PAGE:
Increased heart rate is a predictor of cardiovascular disease, heart failure, and all-cause mortality. In those with high heart rates, interventions for heart rate reduction have been associated with reductions in coronary events. Asia is a diverse continent, and the prevalences of hypertension and cardiovascular disease differ among its countries. The present analysis of AsiaBP@Home study data investigated differences among resting heart rates (RHRs) in 1443 hypertensive patients from three Asian regions: East Asia (N = 595), Southeast Asia (N = 680), and South Asia (N = 168). This is the first study to investigate self-measured RHR values in different Asian countries/regions using the same validated home BP monitoring device (Omron HEM-7130-AP/HEM-7131-E). Subjects in South Asia had higher RHR values compared with the other two regions, and the regional tendency found in RHR values was different from that found in BP values. Even after adjusting for age, sex, BMI, habitual alcohol consumption, current smoking habit, shift worker, hyperlipidemia, diabetes, chronic kidney disease, history of heart failure, and beta-blocker use, both office and home RHR values in South Asia were the highest among Asia (mean values ± SE of office: East Asia [E] 75.2 ± 1.5 bpm, Southeast Asia [Se] 76.7 ± 1.5 bpm, South Asia [S] 81.9 ± 1.4 bpm; home morning: [E] 69.0 ± 1.2 bpm, [Se] 72.9 ± 1.2 bpm, [S] 74.9 ± 1.1 bpm; home evening: [E] 74.6 ± 1.2 bpm, [Se] 78.3 ± 1.2 bpm, [S] 83.8 ± 1.1 bpm). Given what is known about the impact of RHR on heart disease, our findings suggest the possible benefit of regionally tailored clinical strategies for cardiovascular disease prevention.
Bibliographical noteFunding Information:
This study was supported by an Investigator‐Initiated Research grant from Pfizer. In addition, Omron Healthcare provided the use of computer servers to store study‐related data. The protocol for the study was developed by Jichi Medical University School of Medicine. Pfizer and Omron were not involved in the development of the study protocol or the writing of this manuscript.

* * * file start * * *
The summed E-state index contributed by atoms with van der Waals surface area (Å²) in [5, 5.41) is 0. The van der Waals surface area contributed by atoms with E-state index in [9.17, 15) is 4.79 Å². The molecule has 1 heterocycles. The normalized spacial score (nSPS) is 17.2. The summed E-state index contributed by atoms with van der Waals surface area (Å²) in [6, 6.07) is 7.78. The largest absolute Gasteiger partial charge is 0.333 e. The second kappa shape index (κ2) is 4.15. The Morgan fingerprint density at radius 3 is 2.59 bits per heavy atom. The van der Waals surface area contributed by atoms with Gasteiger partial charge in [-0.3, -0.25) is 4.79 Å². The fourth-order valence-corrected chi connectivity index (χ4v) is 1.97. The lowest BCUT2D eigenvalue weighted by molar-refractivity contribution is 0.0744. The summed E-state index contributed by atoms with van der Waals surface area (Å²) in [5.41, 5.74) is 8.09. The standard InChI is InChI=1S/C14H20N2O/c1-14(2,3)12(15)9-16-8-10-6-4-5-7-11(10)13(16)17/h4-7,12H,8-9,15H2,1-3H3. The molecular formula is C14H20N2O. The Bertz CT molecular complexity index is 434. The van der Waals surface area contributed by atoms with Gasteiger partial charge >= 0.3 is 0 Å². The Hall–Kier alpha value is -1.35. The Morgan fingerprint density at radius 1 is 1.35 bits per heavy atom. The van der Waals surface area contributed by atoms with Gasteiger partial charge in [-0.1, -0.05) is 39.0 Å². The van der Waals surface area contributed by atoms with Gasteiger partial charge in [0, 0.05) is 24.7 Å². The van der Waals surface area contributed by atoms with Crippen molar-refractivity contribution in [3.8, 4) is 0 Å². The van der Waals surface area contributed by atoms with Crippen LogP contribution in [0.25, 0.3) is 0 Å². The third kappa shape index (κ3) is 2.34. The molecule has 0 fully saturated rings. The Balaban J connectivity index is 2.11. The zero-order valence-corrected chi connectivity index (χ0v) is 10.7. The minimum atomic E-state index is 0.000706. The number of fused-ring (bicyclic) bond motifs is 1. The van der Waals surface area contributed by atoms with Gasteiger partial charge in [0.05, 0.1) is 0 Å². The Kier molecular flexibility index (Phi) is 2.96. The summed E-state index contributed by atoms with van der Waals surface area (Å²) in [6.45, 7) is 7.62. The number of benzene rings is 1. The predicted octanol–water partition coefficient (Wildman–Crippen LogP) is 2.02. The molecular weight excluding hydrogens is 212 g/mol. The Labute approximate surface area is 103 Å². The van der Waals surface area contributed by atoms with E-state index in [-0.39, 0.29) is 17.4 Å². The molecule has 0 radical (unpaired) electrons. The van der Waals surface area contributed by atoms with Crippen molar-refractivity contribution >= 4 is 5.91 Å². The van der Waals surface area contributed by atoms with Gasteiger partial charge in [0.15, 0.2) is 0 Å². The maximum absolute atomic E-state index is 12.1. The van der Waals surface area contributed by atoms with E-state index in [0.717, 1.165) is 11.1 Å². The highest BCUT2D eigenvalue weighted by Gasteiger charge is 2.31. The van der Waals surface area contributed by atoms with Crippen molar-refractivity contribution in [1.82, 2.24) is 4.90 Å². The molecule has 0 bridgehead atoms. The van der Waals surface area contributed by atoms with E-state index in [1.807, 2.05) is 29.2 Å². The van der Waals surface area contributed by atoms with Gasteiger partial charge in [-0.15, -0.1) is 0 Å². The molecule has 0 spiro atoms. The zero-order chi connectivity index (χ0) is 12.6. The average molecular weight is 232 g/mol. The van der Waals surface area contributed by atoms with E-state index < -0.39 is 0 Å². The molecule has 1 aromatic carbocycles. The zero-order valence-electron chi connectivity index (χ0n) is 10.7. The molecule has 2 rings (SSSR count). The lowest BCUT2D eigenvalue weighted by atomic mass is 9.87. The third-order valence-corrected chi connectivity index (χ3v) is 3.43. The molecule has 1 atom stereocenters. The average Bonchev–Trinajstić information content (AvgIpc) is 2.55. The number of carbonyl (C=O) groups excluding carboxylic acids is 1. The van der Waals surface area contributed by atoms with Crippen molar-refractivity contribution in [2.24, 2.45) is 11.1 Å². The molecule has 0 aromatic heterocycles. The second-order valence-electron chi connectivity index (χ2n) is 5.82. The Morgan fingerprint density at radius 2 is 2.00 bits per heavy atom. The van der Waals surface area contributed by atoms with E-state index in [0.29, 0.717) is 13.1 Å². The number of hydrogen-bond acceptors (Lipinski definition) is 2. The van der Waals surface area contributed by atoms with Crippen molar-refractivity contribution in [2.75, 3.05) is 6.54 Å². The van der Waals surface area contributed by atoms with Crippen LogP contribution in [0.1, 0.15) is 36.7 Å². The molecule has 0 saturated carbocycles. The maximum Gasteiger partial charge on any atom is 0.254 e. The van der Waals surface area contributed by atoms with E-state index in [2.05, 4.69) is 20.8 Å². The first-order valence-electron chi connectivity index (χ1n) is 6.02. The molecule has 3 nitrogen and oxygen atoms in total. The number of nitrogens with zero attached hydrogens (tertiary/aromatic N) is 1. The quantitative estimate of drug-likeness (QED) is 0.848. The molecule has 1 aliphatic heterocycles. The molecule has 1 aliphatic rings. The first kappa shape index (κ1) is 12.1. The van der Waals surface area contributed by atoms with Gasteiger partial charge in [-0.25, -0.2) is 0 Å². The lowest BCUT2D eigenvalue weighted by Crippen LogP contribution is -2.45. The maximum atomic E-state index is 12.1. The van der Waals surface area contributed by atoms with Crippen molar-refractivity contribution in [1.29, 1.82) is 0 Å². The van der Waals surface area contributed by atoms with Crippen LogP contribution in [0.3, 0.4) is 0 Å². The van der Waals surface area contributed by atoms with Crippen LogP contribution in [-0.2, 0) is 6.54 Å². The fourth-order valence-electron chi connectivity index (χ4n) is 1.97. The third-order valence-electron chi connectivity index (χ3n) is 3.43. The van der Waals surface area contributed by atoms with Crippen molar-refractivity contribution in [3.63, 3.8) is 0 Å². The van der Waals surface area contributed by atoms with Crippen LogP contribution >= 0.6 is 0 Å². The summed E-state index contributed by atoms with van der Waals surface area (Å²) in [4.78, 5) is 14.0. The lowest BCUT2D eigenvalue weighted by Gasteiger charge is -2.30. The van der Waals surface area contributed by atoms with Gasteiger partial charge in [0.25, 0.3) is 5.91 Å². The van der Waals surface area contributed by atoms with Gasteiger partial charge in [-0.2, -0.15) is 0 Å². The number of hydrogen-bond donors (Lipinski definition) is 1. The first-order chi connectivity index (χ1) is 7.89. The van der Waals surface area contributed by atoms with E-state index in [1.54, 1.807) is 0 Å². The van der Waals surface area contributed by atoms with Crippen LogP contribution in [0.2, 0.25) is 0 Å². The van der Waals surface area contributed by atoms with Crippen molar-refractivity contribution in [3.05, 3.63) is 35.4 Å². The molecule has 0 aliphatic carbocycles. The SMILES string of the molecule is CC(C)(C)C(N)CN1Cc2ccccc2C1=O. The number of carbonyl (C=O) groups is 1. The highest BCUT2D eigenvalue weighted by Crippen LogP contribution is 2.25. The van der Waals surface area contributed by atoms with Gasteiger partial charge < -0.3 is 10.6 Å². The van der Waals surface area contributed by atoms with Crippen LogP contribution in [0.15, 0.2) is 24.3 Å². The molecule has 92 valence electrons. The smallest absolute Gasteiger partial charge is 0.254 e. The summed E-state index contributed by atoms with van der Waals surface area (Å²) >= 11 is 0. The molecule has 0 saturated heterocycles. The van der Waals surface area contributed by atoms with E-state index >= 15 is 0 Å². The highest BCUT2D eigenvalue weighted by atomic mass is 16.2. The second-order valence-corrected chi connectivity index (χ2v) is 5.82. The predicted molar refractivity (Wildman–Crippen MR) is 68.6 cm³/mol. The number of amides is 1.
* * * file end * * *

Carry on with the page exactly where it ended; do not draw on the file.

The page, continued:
CH Chen has received honoraria for serving as a speaker or member of a speaker bureau for AstraZeneca, Bayer AG, Boehringer Ingelheim, Bristol‐Myers Squibb, Daiichi Sankyo, Merck & Co, Novartis, Pfizer, Sanofi, Servier, and Takeda. YC Chia has received honoraria for serving as a speaker or advisor or to attend conferences and seminars from Boeringher‐Ingelheim, Pfizer, Omron, Servier, and Xepa‐Sol and an investigator‐initiated research grant from Pfizer and Omron. K Kario has received research grants from A&D Co., Bayer Yakuhin, Boehringer Ingelheim, Daiichi Sankyo, EA Pharma, Fukuda Denshi, Medtronic, Mitsubishi Tanabe Pharma Corporation, Mochida Pharmaceutical Co., Omron Healthcare, Otsuka, Pfizer, Takeda, and Teijin Pharma; and honoraria from Daiichi Sankyo, Omron Healthcare, and Takeda. S Park has received honoraria from Astellas and Pfizer; and consultation fees from Takeda. S Siddique has received honoraria from Bayer, Novartis, Pfizer, ICI, and Servier; and travel, accommodation, and conference registration support from Hilton Pharma, Atco Pharmaceutical, Highnoon Laboratories, Horizon Pharma, and ICI. GP Sogunuru has received a research grant related to hypertension monitoring and treatment from Pfizer. JM Nailes has received honorarium and sponsorship to attend conferences and seminars from Pfizer and Omron, and received an investigator‐initiated research grant from Pfizer. JG Wang has received grants from Bayer, ChengDu DiAo, MSD, and Omron, and lecture and consulting fees from Astra‐Zeneca, Merck, Novartis, Omron, Servier, and Takeda. All other authors report no potential conflict of interest in relation to this article.
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All Science Journal Classification (ASJC) codes
- Internal Medicine
- Endocrinology, Diabetes and Metabolism
- Cardiology and Cardiovascular Medicine